In Bureaucracy, History, Law Enforcement, Military, Politics, Social commentary on June 10, 2020 at 12:08 am

Donald Trump believes himself to be a genius at public relations and salesmanship. And Julie Talenfeld, an award-winning and highly respected marketing communications professional, agrees with him.

Calling Trump “our generation’s greatest salesman,” the president of BoardroomPR writes:  “…In Trump we have a true master marketer. He tore through the U.S. presidential election process and, without spending much – if any – of his own money, and cast aside an impressive line-up of Republican contenders on his way to beating Hillary Clinton.”

Julie Silver Talenfeld

  Julie Talenfeld

How did he do it?

Talenfeld lays out four reasons:

  1. He captured the news headlines from the very start.
  2. He mastered wordplay.
  3. He’s all about image and stagecraft.
  4. He’s a master of the media.

But on June 1, Trump’s mastery of the media failed him. 

On May 25, 2020, George Floyd, a black unemployed restaurant security guard, had been murdered by Derek Chauvin, a white Minneapolis police officer. While Floyd was handcuffed and lying face down on a city street during an arrest, Chauvin kept his knee on the right side of Floyd’s neck for eight minutes and 46 seconds. 

Cities across the United States erupted in mass protests over Floyd’s death—and police killings of black victims generally. Most of these demonstrations proved peaceful.

But cities such as Los Angeles, San Francisco and New York City saw stores looted, vandalized and/or burned.

On June 1, President Trump ordered police, Secret Service agents and National Guard troops to violently remove peaceful protesters from Lafayette Square, which borders St. John’s Church near the White House. 

The reason: To allow Trump to have a photo opportunity outside the church.

“We have a great country,” said Trump. “We have the best country in the world…we will make it even greater. And it won’t take long….It’s coming back strong. It’ll be greater than ever before.”

Why Violent Protests Work

Donald Trump at St. John’s Church

“I imposed a curfew at 7pm,” tweeted Washington, D.C. Mayor Muriel Bowser. “A full 25 minutes before the curfew & w/o provocation, federal police used munitions on peaceful protestors in front of the White House, an act that will make the job of @DCPoliceDept officers more difficult. Shameful!”

Video of the assault spread quickly on social media and news outlets, sparking nationwide outrage. 

In addition, Trump turned the normally well-protected White House into an armed fortress. Blocks of tall, black reinforced fencing were erected. Military vehicles patrolled Pennsylvania Avenue.

Lafayette Square, across from the White House—normally occupied by selfie-taking tourists—was fenced off and filled with heavily-armed National Guard troops and Secret Service agents.

Even worse: on the night of May 29, Trump was briefly taken to the White House underground bunker as protesters gathered outside the Executive Mansion following George Floyd’s death. He was there for a little under an hour.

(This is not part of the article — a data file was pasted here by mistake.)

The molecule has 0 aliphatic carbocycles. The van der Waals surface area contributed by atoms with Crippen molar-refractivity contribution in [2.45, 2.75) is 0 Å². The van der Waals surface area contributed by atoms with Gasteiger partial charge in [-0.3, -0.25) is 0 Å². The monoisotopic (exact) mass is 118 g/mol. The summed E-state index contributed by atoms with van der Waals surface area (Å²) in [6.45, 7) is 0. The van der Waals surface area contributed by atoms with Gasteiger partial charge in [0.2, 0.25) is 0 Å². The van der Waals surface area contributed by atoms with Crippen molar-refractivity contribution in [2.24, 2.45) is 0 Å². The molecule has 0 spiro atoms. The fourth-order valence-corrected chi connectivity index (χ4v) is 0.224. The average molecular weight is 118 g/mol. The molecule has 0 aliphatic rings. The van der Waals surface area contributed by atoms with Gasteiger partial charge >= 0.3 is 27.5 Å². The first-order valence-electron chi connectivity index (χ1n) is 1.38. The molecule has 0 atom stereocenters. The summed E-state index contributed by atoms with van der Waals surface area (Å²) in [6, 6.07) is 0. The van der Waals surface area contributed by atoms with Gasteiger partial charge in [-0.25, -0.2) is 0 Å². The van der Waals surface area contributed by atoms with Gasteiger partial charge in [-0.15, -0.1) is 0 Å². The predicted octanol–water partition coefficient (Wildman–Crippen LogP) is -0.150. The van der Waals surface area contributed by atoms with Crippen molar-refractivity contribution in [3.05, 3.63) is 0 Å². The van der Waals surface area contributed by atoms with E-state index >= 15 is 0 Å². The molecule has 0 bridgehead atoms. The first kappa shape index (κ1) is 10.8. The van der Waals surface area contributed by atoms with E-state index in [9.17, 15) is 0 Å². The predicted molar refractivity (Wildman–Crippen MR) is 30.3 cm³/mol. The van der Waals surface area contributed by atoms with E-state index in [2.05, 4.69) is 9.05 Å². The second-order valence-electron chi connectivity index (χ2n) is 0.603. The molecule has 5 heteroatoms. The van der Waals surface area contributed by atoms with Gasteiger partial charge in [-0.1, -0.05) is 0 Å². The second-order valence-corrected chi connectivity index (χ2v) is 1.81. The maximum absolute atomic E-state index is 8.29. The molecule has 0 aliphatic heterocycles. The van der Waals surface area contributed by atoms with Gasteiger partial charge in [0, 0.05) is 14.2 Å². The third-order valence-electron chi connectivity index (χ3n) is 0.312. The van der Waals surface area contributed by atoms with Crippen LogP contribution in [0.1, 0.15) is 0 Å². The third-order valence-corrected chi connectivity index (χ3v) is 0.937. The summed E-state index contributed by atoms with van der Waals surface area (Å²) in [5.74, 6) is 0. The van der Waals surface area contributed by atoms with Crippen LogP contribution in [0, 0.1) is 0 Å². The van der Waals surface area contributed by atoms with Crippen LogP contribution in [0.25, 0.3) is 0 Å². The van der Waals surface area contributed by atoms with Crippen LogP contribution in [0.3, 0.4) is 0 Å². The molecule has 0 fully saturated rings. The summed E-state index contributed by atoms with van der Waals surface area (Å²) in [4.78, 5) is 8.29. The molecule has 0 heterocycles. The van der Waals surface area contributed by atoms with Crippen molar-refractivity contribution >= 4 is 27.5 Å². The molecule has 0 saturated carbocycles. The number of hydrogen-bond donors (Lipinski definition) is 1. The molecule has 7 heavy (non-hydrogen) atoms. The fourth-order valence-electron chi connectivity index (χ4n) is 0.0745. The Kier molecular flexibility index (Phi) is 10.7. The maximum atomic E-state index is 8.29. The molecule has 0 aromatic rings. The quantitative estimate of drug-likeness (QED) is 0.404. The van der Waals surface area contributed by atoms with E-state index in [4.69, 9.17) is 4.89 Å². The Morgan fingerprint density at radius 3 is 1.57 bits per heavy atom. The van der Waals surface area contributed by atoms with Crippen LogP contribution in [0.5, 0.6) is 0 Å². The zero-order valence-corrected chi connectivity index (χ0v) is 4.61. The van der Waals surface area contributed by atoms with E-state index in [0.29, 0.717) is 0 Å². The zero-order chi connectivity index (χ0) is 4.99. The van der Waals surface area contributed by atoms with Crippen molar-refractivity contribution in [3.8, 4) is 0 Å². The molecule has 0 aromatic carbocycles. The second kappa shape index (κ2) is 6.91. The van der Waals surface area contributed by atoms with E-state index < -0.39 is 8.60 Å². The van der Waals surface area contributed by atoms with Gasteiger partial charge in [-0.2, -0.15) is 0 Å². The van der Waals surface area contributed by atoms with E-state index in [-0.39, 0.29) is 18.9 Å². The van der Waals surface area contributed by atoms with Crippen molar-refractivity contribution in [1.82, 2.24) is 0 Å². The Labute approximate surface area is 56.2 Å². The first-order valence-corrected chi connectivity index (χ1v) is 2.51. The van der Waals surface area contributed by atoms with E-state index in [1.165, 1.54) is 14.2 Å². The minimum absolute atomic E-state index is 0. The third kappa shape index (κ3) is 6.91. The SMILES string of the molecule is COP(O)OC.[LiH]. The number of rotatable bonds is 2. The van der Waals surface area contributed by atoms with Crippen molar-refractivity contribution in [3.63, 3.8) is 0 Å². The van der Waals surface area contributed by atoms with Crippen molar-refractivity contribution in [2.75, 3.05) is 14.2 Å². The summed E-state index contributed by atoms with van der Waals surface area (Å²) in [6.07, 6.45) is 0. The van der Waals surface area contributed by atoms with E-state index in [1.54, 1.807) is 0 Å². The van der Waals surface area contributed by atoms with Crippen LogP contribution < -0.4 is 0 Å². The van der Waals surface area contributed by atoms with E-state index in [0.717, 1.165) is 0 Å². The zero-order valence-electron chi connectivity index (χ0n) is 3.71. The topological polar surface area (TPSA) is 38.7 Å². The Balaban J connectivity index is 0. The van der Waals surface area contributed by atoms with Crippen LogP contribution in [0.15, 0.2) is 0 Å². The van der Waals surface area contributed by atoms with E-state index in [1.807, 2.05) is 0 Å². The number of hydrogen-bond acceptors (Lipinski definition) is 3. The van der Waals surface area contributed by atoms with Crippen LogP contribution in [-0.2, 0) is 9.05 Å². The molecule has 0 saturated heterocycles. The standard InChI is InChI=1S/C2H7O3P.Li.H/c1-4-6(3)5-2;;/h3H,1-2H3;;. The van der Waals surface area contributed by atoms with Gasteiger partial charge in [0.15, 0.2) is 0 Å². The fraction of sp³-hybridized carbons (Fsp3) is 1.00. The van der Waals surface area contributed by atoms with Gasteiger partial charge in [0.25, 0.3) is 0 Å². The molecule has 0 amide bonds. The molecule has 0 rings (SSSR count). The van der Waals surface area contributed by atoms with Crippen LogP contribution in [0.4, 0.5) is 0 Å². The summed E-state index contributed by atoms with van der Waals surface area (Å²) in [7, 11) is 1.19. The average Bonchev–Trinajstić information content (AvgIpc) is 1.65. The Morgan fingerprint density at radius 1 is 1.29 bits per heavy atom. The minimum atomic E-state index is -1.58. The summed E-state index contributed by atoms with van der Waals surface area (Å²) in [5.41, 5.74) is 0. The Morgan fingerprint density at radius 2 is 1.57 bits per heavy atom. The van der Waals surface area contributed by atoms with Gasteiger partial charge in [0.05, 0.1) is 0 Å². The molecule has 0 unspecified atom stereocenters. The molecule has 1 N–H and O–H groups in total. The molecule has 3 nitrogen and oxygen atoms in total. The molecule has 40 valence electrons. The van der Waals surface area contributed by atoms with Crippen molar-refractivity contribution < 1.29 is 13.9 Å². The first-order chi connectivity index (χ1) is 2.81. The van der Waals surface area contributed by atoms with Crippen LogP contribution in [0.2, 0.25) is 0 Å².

But the PR damage was done. For millions, he would now be “The Bunker Bitch.”

Contrast that with the example of Sheriff Christopher Swanson of Genesee County, Michigan. 

Walk with us!': Sheriff in Michigan shows solidarity to protestors ...

Sheriff Christopher Swanson

Confronting a mass of aroused demonstrators in Flint Township on May 30, Swanson responded: “We want to be with you all for real.”

Swanson removed his helmet. His deputies laid their batons down.

“I want to make this a parade, not a protest. So, you tell us what you need to do.”

“Walk with us!” the protesters shouted.

“Let’s walk, let’s walk,” said Swanson. 

Cheering and applause resounded.

“Let’s go, let’s go,” Swanson said as he and the cheering crowd proceeded. “Where do you want to walk? We’ll walk all night.”

And Swanson and his fellow officers walked in sympathy with the protesters.

No rioting followed. 

Appearing on The PBS Newshour on June 1, Swanson said:

“I can tell you that that night on May 30 made history on how to handle protests in a way that was honorable. Our city is already under enough oppression. We are already dealing with economic issues, a water crisis, and a pandemic.

“And it was just the right thing to do. As a veteran police officer who knows the community, I saw acts of kindness with fist bump, a small hug. And I went to my right, and I saw that. And I said, I’m taking the helmet off. We’re putting our batons down and I’m walking in the crowd.

“And when I did that, that act of vulnerability, probably wasn’t the best tactical move, by any means. It sent a message. And that message was that I need to say, we don’t agree, that’s not who we are, what happened to Mr. Floyd.

“And when I said that to the crowd, the second question, what do we need to do now is to walk with us, that changed everything, because now they had a voice. And they wanted somebody to listen to, and that’s what was the change agent. 

“I love my people. I love the people of the community. I have served them for my entire adult life. I felt comfortable, although not the best tactical decision, as I mentioned. But I knew that, if I laid down my weapons and I walked in, in a position of vulnerability, they would see this as an action, not just words.”

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